On Feb. 24, 2014 Comedy Central announced that its hit show “Broad City” would be renewed for a second season. During the season premiere on Jan. 14, 2015, viewers learned it would again be renewed for a third season.
For those who haven’t been obsessively following this show, “Broad City” follows 20-somethings Ilana Wexler and Abbi Abrams as they meander through young adult life in New York City. The show is the first of its kind: a female stoner comedy featuring real-life best friends Ilana Glazer and Abbi Jacobson. The duo brings such offbeat wit to Wexler and Adams’ exchanges that it often feels like you’re watching a 30-minute inside joke.
The second season premiere fulfilled all expectations. Every minute was packed with the girls’ signature brand of unconventional humor. We first follow Abrams through her struggle to acquire a working air conditioner after an awkward sex scene leaves her date, Stacy––played by Seth Rogen––unconscious from the heat. In the meantime, Wexler searches high and low for a birthday present to give her friend-with-benefits Lincoln, played by comedian Hannibal Buress.
While the episode was undeniably hilarious, certain aspects of the plot were questionable. A lot of the jokes relate to rape culture, a topic that can be difficult to navigate in good taste. After the aforementioned sex scene, Wexler jokes that Abrams assaulted Stacy due to the fact that Abrams was unaware of his unconscious state for minutes after it happened.
Later, Abrams and Wexler break into Wexler’s old college dorm room after Wexler remembers she left behind an air conditioner when she moved out. The two pretend to be resident assistants and walk into a room with three guys present. After discovering a bag of weed in the room, the girls smoke with the boys and Adams kisses one of them. It is then revealed that the boy is a senior in high school—not college, as Adams originally thought. The subsequent series of rape jokes made by Wexler definitely straddle the line between edgy and distasteful.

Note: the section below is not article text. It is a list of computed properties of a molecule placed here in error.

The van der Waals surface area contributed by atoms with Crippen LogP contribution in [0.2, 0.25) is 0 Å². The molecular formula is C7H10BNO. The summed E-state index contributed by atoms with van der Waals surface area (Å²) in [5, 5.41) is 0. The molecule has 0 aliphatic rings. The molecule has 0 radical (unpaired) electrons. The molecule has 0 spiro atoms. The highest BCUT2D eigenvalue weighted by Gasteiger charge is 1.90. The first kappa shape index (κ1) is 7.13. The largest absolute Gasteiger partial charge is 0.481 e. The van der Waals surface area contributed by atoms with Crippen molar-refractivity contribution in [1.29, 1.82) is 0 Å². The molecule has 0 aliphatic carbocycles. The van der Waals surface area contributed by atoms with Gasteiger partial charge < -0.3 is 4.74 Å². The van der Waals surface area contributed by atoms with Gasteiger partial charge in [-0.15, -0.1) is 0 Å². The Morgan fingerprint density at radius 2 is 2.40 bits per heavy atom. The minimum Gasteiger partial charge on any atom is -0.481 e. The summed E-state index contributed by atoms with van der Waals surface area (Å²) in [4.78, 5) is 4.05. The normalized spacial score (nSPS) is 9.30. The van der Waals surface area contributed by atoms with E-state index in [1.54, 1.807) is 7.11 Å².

While the nature of the show itself is unorthodox and offbeat, it’s hard to determine if these jokes were witty or offensive. It can be argued that the incidents were harmless and far from malicious. Furthermore, the nature of the scenes is unusual because Adams is a woman; reversed gender role situations like this one are largely unexplored territory for television.
The frank, often vulgar conversations between these two women put a surprising spin on the very idea of sexual assault. This kind of fearlessness in the name of comedy may be viewed as unconventional by many, but it is typical of Jacobson and Glazer. This storyline will definitely ruffle some feathers, but the episode as a whole was handled well and ultimately hilarious.
“Broad City” represents a virtually untouched demographic: witty, young females who like to smoke weed and have casual sex. The show creates an open dialogue about feminism and the difficulties of post-college life. This raunchy season premiere did not disappoint and I will certainly be following season two to the finish.